Some Israeli settlers hit out at Trump-backed annexation plan


  • World
  • Thursday, 04 Jun 2020

FILE PHOTO: Israeli Prime Minister Benjamin Netanyahu wears a mask as he looks on during the weekly cabinet meeting in Jerusalem May 31, 2020. REUTERS/Ronen Zvulun

JERUSALEM (Reuters) - Israel's intention to annex parts of the occupied West Bank is being challenged by Jewish settlers who might have been expected to cheer the plan promoted by Prime Minister Benjamin Netanyahu under a U.S. peace blueprint.

A month before the proposed expansion of Israeli jurisdiction is due to be discussed by Netanyahu's new unity government, some settler leaders have resorted to rhetoric likely to embarrass him at the White House.

U.S. President Donald Trump and his top Middle East adviser Jared Kushner "are not friends of Israel", David Elhayani, head of the umbrella Yesha settler council, told the liberal Haaretz newspaper.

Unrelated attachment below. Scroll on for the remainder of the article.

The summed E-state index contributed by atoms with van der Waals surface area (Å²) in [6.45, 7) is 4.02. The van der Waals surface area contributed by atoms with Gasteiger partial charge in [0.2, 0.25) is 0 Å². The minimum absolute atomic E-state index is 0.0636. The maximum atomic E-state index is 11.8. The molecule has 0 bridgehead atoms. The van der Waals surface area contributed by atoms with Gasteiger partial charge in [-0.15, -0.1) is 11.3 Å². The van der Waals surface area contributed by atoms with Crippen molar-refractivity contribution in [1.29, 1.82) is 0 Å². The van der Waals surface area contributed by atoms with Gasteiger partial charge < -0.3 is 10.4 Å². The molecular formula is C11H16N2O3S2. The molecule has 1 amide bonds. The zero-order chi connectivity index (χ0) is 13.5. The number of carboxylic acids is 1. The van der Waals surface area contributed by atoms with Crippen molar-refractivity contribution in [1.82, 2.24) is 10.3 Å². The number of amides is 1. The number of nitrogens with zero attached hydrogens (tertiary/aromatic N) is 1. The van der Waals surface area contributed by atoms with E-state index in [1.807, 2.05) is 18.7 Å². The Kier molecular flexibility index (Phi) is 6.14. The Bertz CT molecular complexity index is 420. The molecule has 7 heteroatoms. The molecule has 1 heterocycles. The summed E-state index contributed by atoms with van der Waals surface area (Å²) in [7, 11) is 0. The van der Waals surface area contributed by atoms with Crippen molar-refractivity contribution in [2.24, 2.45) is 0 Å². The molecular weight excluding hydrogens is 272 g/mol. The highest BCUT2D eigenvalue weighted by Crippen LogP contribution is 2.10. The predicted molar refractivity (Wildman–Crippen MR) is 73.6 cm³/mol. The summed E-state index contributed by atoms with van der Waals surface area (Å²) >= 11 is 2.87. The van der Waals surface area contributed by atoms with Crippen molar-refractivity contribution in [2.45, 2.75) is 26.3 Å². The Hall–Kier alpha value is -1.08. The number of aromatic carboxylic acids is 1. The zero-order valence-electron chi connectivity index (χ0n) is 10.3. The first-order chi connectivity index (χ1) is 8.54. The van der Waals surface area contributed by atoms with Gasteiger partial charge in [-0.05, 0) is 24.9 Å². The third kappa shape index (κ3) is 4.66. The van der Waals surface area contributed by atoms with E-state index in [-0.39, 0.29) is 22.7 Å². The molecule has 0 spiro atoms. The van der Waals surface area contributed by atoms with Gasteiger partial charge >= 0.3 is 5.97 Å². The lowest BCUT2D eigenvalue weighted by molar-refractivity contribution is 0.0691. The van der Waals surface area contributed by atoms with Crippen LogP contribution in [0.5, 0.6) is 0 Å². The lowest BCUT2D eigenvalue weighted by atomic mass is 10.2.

For settler leaders like Elhayani, the peace plan Trump published in January - which includes Israel keeping most of its settlements in the West Bank - has a dangerous flip side.

Their worry - not echoed by all settlers - is that it could pave the way for the U.S. vision of Palestinian statehood in 70% of the West Bank, areas that would envelop some 15 settlements.

Palestinians reject the proposal as a blueprint for an unviable state. Even within Israel and Netanyahu's coalition, support for annexation is lukewarm.

Accusing Elhayani of ingratitude, Netanyahu publicly commended Trump's "unsurpassed friendship" towards Israel. A U.S. official briefed on Israel ties played down the flare-up.

Elhayani's criticism of Trump marks a rare break between settlers and Evangelical Christians, an important constituency for the president in November's U.S. election. Most world powers deem the settlements illegal.

Influential U.S. pastor John Hagee wrote in the Israel Hayom daily on Sunday that the "time is now" to fulfil the "masterful" plan's promise of annexed biblical lands.

Elhayani suggested the proposal was designed to gain Trump votes, an idea rejected by a U.S. official.

"We try not to do things because they are popular or not. We do them because they're right," said the official.

(Editing by Jeffrey Heller and Timothy Heritage)

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